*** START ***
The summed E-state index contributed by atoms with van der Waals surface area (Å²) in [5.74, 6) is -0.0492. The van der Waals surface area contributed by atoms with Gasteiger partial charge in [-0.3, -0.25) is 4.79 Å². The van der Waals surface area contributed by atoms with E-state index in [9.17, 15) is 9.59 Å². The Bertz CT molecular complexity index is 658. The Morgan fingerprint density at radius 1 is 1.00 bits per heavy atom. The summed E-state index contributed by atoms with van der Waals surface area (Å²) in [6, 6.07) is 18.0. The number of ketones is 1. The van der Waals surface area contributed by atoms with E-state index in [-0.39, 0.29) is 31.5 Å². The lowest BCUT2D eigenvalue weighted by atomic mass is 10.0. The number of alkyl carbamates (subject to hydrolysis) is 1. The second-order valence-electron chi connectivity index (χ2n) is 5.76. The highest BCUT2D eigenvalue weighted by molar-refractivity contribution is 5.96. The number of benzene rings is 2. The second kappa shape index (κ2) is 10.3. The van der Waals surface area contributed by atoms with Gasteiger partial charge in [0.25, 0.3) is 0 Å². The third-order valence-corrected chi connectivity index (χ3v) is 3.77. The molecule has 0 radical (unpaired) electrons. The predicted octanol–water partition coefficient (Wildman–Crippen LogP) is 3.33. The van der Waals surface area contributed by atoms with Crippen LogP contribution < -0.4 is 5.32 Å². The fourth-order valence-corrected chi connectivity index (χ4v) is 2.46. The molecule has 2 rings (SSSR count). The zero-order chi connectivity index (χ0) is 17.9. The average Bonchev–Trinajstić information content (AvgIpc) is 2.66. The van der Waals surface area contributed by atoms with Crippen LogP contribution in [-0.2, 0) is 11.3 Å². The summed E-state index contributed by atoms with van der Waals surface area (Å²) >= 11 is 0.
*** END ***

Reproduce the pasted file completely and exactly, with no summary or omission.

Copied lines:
The summed E-state index contributed by atoms with van der Waals surface area (Å²) in [5.74, 6) is -0.0492. The van der Waals surface area contributed by atoms with Gasteiger partial charge in [-0.3, -0.25) is 4.79 Å². The van der Waals surface area contributed by atoms with E-state index in [9.17, 15) is 9.59 Å². The Bertz CT molecular complexity index is 658. The Morgan fingerprint density at radius 1 is 1.00 bits per heavy atom. The summed E-state index contributed by atoms with van der Waals surface area (Å²) in [6, 6.07) is 18.0. The number of ketones is 1. The van der Waals surface area contributed by atoms with E-state index in [-0.39, 0.29) is 31.5 Å². The lowest BCUT2D eigenvalue weighted by atomic mass is 10.0. The number of alkyl carbamates (subject to hydrolysis) is 1. The second-order valence-electron chi connectivity index (χ2n) is 5.76. The highest BCUT2D eigenvalue weighted by molar-refractivity contribution is 5.96. The number of benzene rings is 2. The second kappa shape index (κ2) is 10.3. The van der Waals surface area contributed by atoms with Gasteiger partial charge in [0.25, 0.3) is 0 Å². The third-order valence-corrected chi connectivity index (χ3v) is 3.77. The molecule has 0 radical (unpaired) electrons. The predicted octanol–water partition coefficient (Wildman–Crippen LogP) is 3.33. The van der Waals surface area contributed by atoms with Crippen LogP contribution < -0.4 is 5.32 Å². The fourth-order valence-corrected chi connectivity index (χ4v) is 2.46. The molecule has 2 rings (SSSR count). The zero-order chi connectivity index (χ0) is 17.9. The average Bonchev–Trinajstić information content (AvgIpc) is 2.66. The van der Waals surface area contributed by atoms with Crippen LogP contribution in [-0.2, 0) is 11.3 Å². The summed E-state index contributed by atoms with van der Waals surface area (Å²) >= 11 is 0.